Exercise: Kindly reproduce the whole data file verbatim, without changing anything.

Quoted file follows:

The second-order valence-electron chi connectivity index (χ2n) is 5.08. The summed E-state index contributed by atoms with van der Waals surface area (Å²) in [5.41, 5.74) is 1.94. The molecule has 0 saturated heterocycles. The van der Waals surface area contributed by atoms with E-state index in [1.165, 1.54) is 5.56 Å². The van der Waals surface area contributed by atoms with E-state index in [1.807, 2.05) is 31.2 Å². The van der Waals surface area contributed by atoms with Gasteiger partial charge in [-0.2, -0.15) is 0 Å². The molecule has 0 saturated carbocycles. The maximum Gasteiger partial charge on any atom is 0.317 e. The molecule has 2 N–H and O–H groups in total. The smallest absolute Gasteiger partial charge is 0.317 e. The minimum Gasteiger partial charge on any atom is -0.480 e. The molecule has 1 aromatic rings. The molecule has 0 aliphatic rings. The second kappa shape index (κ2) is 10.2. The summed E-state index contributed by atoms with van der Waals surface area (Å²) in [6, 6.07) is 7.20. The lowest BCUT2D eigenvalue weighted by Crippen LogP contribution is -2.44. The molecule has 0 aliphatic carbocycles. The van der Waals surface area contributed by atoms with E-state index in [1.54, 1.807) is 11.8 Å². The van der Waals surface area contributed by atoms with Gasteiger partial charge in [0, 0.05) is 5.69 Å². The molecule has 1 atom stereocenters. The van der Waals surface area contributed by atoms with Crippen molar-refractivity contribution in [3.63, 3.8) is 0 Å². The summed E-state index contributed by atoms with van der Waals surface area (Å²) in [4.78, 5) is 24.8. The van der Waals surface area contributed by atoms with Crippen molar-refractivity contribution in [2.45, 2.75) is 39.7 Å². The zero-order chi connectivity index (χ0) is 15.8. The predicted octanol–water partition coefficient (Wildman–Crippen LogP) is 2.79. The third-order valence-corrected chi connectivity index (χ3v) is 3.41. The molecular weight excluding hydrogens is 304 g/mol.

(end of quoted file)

The second-order valence-electron chi connectivity index (χ2n) is 5.08. The summed E-state index contributed by atoms with van der Waals surface area (Å²) in [5.41, 5.74) is 1.94. The molecule has 0 saturated heterocycles. The van der Waals surface area contributed by atoms with E-state index in [1.165, 1.54) is 5.56 Å². The van der Waals surface area contributed by atoms with E-state index in [1.807, 2.05) is 31.2 Å². The van der Waals surface area contributed by atoms with Gasteiger partial charge in [-0.2, -0.15) is 0 Å². The molecule has 0 saturated carbocycles. The maximum Gasteiger partial charge on any atom is 0.317 e. The molecule has 2 N–H and O–H groups in total. The smallest absolute Gasteiger partial charge is 0.317 e. The minimum Gasteiger partial charge on any atom is -0.480 e. The molecule has 1 aromatic rings. The molecule has 0 aliphatic rings. The second kappa shape index (κ2) is 10.2. The summed E-state index contributed by atoms with van der Waals surface area (Å²) in [6, 6.07) is 7.20. The lowest BCUT2D eigenvalue weighted by Crippen LogP contribution is -2.44. The molecule has 0 aliphatic carbocycles. The van der Waals surface area contributed by atoms with E-state index in [1.54, 1.807) is 11.8 Å². The van der Waals surface area contributed by atoms with Gasteiger partial charge in [0, 0.05) is 5.69 Å². The molecule has 1 atom stereocenters. The van der Waals surface area contributed by atoms with Crippen molar-refractivity contribution in [3.63, 3.8) is 0 Å². The summed E-state index contributed by atoms with van der Waals surface area (Å²) in [4.78, 5) is 24.8. The van der Waals surface area contributed by atoms with Crippen molar-refractivity contribution in [2.45, 2.75) is 39.7 Å². The zero-order chi connectivity index (χ0) is 15.8. The predicted octanol–water partition coefficient (Wildman–Crippen LogP) is 2.79. The third-order valence-corrected chi connectivity index (χ3v) is 3.41. The molecular weight excluding hydrogens is 304 g/mol.